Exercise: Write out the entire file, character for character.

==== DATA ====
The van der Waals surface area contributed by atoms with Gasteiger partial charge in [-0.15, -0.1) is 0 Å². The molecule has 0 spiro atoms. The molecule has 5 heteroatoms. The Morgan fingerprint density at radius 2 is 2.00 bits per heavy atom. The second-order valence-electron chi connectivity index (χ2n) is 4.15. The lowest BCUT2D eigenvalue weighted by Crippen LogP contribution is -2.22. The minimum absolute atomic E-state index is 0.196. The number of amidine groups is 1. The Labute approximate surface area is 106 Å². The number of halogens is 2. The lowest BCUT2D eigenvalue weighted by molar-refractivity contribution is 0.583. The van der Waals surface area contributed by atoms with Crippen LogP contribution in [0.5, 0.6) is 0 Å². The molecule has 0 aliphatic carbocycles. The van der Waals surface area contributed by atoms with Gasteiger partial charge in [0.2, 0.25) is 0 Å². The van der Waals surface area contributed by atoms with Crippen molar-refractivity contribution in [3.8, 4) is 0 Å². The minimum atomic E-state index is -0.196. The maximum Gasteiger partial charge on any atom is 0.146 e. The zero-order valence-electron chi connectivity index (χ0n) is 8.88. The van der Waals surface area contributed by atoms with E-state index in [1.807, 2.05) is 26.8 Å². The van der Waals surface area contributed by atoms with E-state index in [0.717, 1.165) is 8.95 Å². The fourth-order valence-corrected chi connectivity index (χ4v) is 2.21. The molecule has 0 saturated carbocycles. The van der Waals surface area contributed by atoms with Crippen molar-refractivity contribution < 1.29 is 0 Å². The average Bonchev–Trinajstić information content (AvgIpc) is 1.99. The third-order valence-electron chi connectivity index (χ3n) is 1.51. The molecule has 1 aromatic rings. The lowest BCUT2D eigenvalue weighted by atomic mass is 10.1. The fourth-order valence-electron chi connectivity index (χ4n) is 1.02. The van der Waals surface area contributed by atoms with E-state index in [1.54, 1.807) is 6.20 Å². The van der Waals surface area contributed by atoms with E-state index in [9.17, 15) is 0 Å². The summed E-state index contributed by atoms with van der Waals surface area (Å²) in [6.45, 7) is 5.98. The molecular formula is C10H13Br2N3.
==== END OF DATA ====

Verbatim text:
The van der Waals surface area contributed by atoms with Gasteiger partial charge in [-0.15, -0.1) is 0 Å². The molecule has 0 spiro atoms. The molecule has 5 heteroatoms. The Morgan fingerprint density at radius 2 is 2.00 bits per heavy atom. The second-order valence-electron chi connectivity index (χ2n) is 4.15. The lowest BCUT2D eigenvalue weighted by Crippen LogP contribution is -2.22. The minimum absolute atomic E-state index is 0.196. The number of amidine groups is 1. The Labute approximate surface area is 106 Å². The number of halogens is 2. The lowest BCUT2D eigenvalue weighted by molar-refractivity contribution is 0.583. The van der Waals surface area contributed by atoms with Crippen LogP contribution in [0.5, 0.6) is 0 Å². The molecule has 0 aliphatic carbocycles. The van der Waals surface area contributed by atoms with Gasteiger partial charge in [0.2, 0.25) is 0 Å². The van der Waals surface area contributed by atoms with Crippen molar-refractivity contribution in [3.8, 4) is 0 Å². The minimum atomic E-state index is -0.196. The maximum Gasteiger partial charge on any atom is 0.146 e. The zero-order valence-electron chi connectivity index (χ0n) is 8.88. The van der Waals surface area contributed by atoms with E-state index in [1.807, 2.05) is 26.8 Å². The van der Waals surface area contributed by atoms with E-state index in [0.717, 1.165) is 8.95 Å². The fourth-order valence-corrected chi connectivity index (χ4v) is 2.21. The molecule has 0 saturated carbocycles. The van der Waals surface area contributed by atoms with Crippen molar-refractivity contribution < 1.29 is 0 Å². The average Bonchev–Trinajstić information content (AvgIpc) is 1.99. The third-order valence-electron chi connectivity index (χ3n) is 1.51. The molecule has 1 aromatic rings. The lowest BCUT2D eigenvalue weighted by atomic mass is 10.1. The fourth-order valence-electron chi connectivity index (χ4n) is 1.02. The van der Waals surface area contributed by atoms with E-state index in [1.54, 1.807) is 6.20 Å². The van der Waals surface area contributed by atoms with E-state index in [9.17, 15) is 0 Å². The summed E-state index contributed by atoms with van der Waals surface area (Å²) in [6.45, 7) is 5.98. The molecular formula is C10H13Br2N3.